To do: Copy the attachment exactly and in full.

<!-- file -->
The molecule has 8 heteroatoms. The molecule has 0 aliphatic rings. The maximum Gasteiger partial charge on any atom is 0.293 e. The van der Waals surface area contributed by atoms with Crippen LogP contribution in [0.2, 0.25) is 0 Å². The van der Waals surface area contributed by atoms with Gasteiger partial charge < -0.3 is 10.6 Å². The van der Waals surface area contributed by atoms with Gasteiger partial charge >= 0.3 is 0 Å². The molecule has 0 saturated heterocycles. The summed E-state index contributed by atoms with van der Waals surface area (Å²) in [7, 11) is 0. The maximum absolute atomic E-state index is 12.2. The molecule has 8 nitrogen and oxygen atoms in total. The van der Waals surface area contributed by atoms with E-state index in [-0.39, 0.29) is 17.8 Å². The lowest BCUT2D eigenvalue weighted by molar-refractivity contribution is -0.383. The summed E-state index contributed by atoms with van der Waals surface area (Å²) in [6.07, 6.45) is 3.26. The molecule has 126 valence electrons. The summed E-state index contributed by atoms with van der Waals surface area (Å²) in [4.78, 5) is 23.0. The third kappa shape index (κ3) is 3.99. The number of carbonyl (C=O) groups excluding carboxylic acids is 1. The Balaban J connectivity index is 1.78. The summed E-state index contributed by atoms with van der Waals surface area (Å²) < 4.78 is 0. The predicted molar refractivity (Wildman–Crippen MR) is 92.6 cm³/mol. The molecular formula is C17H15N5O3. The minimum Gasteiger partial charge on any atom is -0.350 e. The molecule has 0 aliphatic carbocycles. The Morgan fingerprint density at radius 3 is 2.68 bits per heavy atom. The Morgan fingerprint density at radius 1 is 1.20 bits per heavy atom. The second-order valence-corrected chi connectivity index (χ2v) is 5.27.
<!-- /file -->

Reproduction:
The molecule has 8 heteroatoms. The molecule has 0 aliphatic rings. The maximum Gasteiger partial charge on any atom is 0.293 e. The van der Waals surface area contributed by atoms with Crippen LogP contribution in [0.2, 0.25) is 0 Å². The van der Waals surface area contributed by atoms with Gasteiger partial charge < -0.3 is 10.6 Å². The van der Waals surface area contributed by atoms with Gasteiger partial charge >= 0.3 is 0 Å². The molecule has 0 saturated heterocycles. The summed E-state index contributed by atoms with van der Waals surface area (Å²) in [7, 11) is 0. The maximum absolute atomic E-state index is 12.2. The molecule has 8 nitrogen and oxygen atoms in total. The van der Waals surface area contributed by atoms with E-state index in [-0.39, 0.29) is 17.8 Å². The lowest BCUT2D eigenvalue weighted by molar-refractivity contribution is -0.383. The summed E-state index contributed by atoms with van der Waals surface area (Å²) in [6.07, 6.45) is 3.26. The molecule has 126 valence electrons. The summed E-state index contributed by atoms with van der Waals surface area (Å²) in [4.78, 5) is 23.0. The third kappa shape index (κ3) is 3.99. The number of carbonyl (C=O) groups excluding carboxylic acids is 1. The Balaban J connectivity index is 1.78. The summed E-state index contributed by atoms with van der Waals surface area (Å²) < 4.78 is 0. The predicted molar refractivity (Wildman–Crippen MR) is 92.6 cm³/mol. The molecular formula is C17H15N5O3. The minimum Gasteiger partial charge on any atom is -0.350 e. The molecule has 0 aliphatic carbocycles. The Morgan fingerprint density at radius 3 is 2.68 bits per heavy atom. The Morgan fingerprint density at radius 1 is 1.20 bits per heavy atom. The second-order valence-corrected chi connectivity index (χ2v) is 5.27.